This exhibition of football with an age range of over fifty years from youngest to oldest had strong defensive work from butcher Chris, who didn’t live up to his occupation, alongside the French connection of Theo and Antoine, creative attacking play from Will and Grace aided by the winged wonder Archie and all held together by good team play in the middle of the park from our Argentinian maestro Javier, (No hand of God on this occasion) it was perhaps though the game of the century on the Farm with many thanks to all who got involved one way or another including seamstresses, charity shops, supporters, organisers, farmers and of course the players themselves.

1966 international team

The International Team

Well done England and the Rest of the World, especially Ireland, (Paul) and a huge thank you to Cottered FC for being such good sports.

Her Majesty the Queen was on other business and so Princesses  Su and Emily presented the trophy and the teams are pictured below in front of the Royal Tractor.

1966 teams and royal tractor

Bobby Moore (Grace) with the World Cup Mascot and Trophy

 

N.B. Proceeds from the Quiz raised over £120 and this money will go towards replacing the damaged goal posts at Ardeley St Lawrence Primary School who are training up the next England World Cup winning squad with help from Stevenage Borough.  This scheme will also be supporting numeracy and literacy skills at the school.

1966 french award

Grace presenting Pauline and our French visitors with a different style Jules Rimet Trophy

Thanks to the teams from Wood End, St Martins Wood School in Stevenage who ran out the winners and everyone who helped us enjoy the evening and raise some funds.

 

“They think it’s all over…. It is now.”

Commentator Kenneth Wolstenholme who also flew 100 missions as a WWII pilot!

1966 teams and trophy

They think it’s all over……it is now.

Cottered and The International Team and the famous Coq au Biere Trophy

with World Cup Mascot, Larry The Lion and Grace (Captain for the day).

 

Thank you to:

Tim:  Wembley Owner

Will:  Groundsman

Grace:  International Team Manager

Alan:   Cottered Team Manager

Aimee:  Photographer and Numberer

Javier:  Shirt Supplier

Paul:  International Liason

The Players:  For playing

The Supporters:  For supporting

The Sun:  For shining on us


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The Birds and the Bees

Last month, Red Kites, this month, Honey Bees. The variety of the life around us on the farm both human and otherwise can be staggering.

In a colony of bees you may have thousands of these insects taking up their roles in keeping their species going.

  • The Queen Bee, who will spend a lot of time laying a lot of eggs
  • The drone, a lazy, good-for-only-one-thing male
  • The worker, an astonishingly hard working, sterile and short-lived female

Local beekeeper since the age of eleven, Euan Brierley, informed us of some of the facts surrounding these tiny creatures in the midst of Vicar’s Orchard at the end of June.  It turns out that the location is entirely suitable as the inventor of the modern beehive structure most widely used was Rev. Lorenzo Langstroth who patented his design in 1852.  The dimensions of the hives were based on champagne boxes which of course most Vicars will have lying about somewhere!!!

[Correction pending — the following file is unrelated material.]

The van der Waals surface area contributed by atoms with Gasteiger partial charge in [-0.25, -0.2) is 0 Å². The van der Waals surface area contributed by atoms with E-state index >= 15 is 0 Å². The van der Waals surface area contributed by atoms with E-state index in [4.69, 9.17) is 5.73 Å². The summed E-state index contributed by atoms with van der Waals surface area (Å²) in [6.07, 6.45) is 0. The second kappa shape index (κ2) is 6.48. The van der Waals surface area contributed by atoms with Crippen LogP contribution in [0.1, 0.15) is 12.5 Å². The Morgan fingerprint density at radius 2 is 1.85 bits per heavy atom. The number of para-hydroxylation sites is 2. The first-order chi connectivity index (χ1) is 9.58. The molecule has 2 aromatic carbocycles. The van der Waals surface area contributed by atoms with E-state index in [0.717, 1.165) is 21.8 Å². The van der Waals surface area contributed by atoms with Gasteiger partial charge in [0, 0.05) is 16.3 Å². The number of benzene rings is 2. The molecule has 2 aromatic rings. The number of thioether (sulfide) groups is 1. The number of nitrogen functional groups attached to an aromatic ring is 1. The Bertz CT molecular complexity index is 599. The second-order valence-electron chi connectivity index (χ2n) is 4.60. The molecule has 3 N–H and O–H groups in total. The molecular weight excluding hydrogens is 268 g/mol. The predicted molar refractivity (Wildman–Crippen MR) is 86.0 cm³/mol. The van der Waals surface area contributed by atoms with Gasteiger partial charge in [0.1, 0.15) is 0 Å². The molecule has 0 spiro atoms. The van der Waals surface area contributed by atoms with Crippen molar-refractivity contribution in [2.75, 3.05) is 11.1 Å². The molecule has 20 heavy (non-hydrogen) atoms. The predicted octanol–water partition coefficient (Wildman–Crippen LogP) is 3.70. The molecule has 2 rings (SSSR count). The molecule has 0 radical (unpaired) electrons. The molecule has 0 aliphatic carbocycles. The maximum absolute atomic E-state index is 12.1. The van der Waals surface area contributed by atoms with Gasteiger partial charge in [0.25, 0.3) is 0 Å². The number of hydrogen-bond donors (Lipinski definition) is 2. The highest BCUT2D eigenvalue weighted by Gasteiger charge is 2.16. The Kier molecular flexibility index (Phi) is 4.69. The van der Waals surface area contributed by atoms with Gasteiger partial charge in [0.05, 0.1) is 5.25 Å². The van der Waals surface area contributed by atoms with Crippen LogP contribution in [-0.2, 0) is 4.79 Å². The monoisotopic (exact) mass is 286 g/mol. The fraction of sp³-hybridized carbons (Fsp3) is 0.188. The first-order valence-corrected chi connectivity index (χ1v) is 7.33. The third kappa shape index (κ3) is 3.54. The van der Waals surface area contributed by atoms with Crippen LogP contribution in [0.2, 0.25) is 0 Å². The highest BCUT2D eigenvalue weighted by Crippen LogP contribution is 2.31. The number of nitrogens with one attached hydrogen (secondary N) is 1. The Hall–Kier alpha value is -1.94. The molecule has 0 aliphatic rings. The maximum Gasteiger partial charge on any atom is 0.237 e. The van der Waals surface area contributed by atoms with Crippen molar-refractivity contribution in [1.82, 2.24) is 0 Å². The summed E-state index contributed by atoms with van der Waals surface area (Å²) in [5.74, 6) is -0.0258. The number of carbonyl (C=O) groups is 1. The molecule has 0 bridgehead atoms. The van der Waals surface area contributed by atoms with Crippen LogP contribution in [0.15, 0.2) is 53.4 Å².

bees - Tyler

Euan with eager intern Tyler and a lot of bees

 

Bees will fly a couple of miles to check out the local environment for their food, and Ardeley is happily filled with gardens of bee friendly flowers.  Euan tells of his own adventures with his father driving up to the North of England with hives in the back of the car in search of nectar and to help pollinate local flora.

We looked inside the hives, both British Standard and Top Bar varieties, one more geared to man’s needs than those of the bees.  Questions rained in about royal jelly, colony level decision making and levels of honey production, beeswax and waterproofing, sugar syrup and organic bee keeping, as well as pollen types and honey intoxication!

 

bees - Istvan

Istvan examining Emma’s Top Bar Hive

 

Euan has avoided the dreaded varoa mite amongst his bees for over four years, and puts it down to only taking what is reasonable, rather than replacing honey with sugar syrup when harvesting the crop.

Many thanks to Euan for his willingness to share his learning and his bees, to Darren for organising our introduction to bees, and Emma for helping to support and extend the farm’s involvement with them.  Also to the interested interns and volunteers who resemble the hard working, worker bees and managed to fit in a class after the usual demands of a day on the farm.

bees - Euan and interns

Darren, Euan, Su, Eva, Tyler, Andy, Amber, Istvan and Viv and some bees!

 

N.B. When the time comes for that talk about the Birds and the Bees it is really a very difficult and rather terrifying example, for a male at least, of the consequences of copulation! As the Queen flies high into the air, to tempt the strongest drone, his success is rewarded by being emasculated on decoupling!

—Chicken Dave